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Weapons of Mass Destruction (WMD)

Recruiting, training key to future of Iraqi Air Force

by Tech. Sgt. Kevin Williams
506th Air Expeditionary Group Public Affairs


3/31/2007 - SOUTHWEST ASIA (AFNEWS) -- Recruiting new airmen for the Iraqi Air Force presents several challenges. With the constant fear of being targeted by insurgents, those who want to serve fear what might happen to them or their families. However, the Iraqi Air Force is making headway, and Iraqi citizens are stepping up to serve their country.

"Recruiting is in its infancy," said Lt. Col. Daniel Ponce De Leon, the coalition Air Force Transition Team advisor to the director of administration. "We select from three pools of possible candidates -- former IAF members, associates of former IAF members and the general populace, to include other countries in the gulf region."

A missing piece in the IAF is mid-level officers and non-commissioned officers; these officers were never part of the former IAF.

"Like the Army learned (in rebuilding Iraqi Army and police forces), an air force is no good without its mid-level leadership," said Brig. Gen. Stephen Hoog, the CAFTT commander. "We're addressing that by standing up some of the tech training schools this spring."

Bringing in younger pilots and aircraft maintainers is critical for the future of the IAF.

"A lot of pilots are 42 and 43," General Hoog said. "One of the biggest initiatives we have is standing up a flight training center that'll teach the fixed-wing and rotary-wing aviation side of the house. Yet, it's not all about flying. You have to have the people that can maintain and order all the parts."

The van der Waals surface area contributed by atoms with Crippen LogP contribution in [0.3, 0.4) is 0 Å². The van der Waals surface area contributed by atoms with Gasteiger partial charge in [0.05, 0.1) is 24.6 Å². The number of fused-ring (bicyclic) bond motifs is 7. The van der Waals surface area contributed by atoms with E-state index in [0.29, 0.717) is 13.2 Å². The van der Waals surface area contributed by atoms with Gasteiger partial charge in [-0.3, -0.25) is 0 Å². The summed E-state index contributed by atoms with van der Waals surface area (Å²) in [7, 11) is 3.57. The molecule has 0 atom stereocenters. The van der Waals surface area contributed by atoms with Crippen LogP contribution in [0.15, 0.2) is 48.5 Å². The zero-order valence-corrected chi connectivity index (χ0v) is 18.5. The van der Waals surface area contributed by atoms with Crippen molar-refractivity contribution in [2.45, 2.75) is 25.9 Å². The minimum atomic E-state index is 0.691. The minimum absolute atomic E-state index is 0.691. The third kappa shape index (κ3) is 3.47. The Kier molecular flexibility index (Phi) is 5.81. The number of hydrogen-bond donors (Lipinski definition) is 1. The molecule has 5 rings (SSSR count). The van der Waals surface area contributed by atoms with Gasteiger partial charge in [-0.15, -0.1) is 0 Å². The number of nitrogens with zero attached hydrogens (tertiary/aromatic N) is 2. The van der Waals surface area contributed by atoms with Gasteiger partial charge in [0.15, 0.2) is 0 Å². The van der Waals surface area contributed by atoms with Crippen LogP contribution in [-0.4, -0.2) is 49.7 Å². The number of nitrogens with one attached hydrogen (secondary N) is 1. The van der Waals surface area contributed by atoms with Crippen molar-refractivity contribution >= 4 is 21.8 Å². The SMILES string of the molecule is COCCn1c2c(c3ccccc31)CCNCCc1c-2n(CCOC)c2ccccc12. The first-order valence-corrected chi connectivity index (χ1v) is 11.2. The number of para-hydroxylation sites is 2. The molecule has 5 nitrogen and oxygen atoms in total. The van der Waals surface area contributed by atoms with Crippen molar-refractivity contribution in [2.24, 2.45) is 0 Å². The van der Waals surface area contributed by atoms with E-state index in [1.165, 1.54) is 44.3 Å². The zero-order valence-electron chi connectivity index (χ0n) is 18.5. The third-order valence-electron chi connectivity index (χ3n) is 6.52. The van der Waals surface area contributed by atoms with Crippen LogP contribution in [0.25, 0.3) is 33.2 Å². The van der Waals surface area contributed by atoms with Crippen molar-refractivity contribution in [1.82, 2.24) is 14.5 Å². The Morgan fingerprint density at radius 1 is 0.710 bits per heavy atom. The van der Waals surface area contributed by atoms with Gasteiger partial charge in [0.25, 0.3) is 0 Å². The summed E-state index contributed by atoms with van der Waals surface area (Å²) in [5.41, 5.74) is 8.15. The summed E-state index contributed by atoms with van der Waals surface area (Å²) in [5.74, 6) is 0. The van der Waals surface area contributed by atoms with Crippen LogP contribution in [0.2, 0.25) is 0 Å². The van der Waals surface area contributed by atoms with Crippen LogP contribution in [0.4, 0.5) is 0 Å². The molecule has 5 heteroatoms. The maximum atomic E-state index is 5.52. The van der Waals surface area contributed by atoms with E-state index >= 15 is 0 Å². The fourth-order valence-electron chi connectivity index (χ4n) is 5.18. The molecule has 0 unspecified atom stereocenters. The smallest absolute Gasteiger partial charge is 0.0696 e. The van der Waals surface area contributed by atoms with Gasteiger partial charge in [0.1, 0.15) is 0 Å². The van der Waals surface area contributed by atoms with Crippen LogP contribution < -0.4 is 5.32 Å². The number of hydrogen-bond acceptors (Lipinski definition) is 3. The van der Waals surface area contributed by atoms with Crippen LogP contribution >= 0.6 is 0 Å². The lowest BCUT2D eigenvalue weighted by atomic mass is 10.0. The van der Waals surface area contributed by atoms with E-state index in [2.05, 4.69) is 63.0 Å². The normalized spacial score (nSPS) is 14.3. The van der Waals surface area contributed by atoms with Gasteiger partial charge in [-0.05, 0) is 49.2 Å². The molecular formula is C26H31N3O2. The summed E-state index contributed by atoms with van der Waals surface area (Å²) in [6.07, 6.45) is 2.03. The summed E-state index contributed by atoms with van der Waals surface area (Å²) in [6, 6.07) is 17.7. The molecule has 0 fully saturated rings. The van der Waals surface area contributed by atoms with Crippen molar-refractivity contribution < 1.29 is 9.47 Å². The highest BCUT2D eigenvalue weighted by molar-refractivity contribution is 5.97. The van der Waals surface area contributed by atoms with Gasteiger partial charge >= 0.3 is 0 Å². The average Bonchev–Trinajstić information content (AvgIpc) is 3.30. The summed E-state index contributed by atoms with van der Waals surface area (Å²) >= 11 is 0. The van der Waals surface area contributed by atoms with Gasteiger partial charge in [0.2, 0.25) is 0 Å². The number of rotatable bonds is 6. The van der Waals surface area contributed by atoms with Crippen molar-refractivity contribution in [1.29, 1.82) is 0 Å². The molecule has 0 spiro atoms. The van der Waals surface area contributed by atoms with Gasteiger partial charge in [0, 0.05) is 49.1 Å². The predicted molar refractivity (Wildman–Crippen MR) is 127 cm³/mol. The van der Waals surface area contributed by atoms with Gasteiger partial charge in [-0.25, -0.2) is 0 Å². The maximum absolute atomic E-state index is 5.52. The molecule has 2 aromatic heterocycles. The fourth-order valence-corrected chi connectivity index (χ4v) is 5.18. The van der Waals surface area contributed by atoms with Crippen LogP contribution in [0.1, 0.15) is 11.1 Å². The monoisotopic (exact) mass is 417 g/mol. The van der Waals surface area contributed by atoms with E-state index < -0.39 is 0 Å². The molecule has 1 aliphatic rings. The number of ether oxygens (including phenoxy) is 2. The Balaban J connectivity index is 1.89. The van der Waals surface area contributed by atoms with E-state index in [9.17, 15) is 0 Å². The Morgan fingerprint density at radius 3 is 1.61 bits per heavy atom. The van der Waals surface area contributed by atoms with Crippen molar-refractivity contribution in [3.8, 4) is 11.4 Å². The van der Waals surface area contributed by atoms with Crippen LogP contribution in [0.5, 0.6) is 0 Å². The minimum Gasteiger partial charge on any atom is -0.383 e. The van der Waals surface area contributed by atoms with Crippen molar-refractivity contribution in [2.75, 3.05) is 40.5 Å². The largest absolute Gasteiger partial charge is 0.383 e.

As challenging as recruiting can be, the IAF is well on its way to becoming a fully-manned air force.

"They have about 1,000 people," Colonel Ponce De Leon said. "They have room for about 3,000 -- we hope to be at that number by 2008."

In Iraq, flying is considered very prestigious, Colonel Ponce De Leon explained. There's a certain status that comes from being a pilot. It is something children aspire to be. If they do not become pilots, they can still be associated with aviation just by wearing the uniform.

As coalition forces training teams are discovering with the Iraqi army, the future of the IAF hinges on its training. New aircraft and a new way of doing things can present challenges for a culture unfamiliar with change.

"The issue isn't that it's more complicated -- it just takes time," General Hoog said. "For example, we're going to start flying some missions over Baghdad using CH 2000s (from Basra and Kirkuk). That should be happening soon to provide surveillance for troops on the ground. That's the Iraqis using the equipment the way it was intended."

Each of the four IAF squadrons started developing at different times and with varied missions and equipment.

"Overall, you have a mosaic of a program that's in different phases depending on when it was initiated as far as the long-term reconstruction of the IAF," General Hoog explained. "They don't have any pilots in training in Iraq right now. We're looking to set up flying training for the fixed and rotary wing (aircraft) in the fall."

General Hoog believes the IAF is moving ahead while jumping into today's fight against insurgents.

"The key for us is we're trying to help them build a force applicable to the counter-insurgency fight, with intelligence, mobility and casualty evacuation capabilities," he said. "We're laying the foundation for the future with professional education, tech training schools, officer training and aviation training. We're building a force that meets the needs of the counter-insurgency fight today while laying the foundation for them to continue throughout the future ... whatever that timeline will be."




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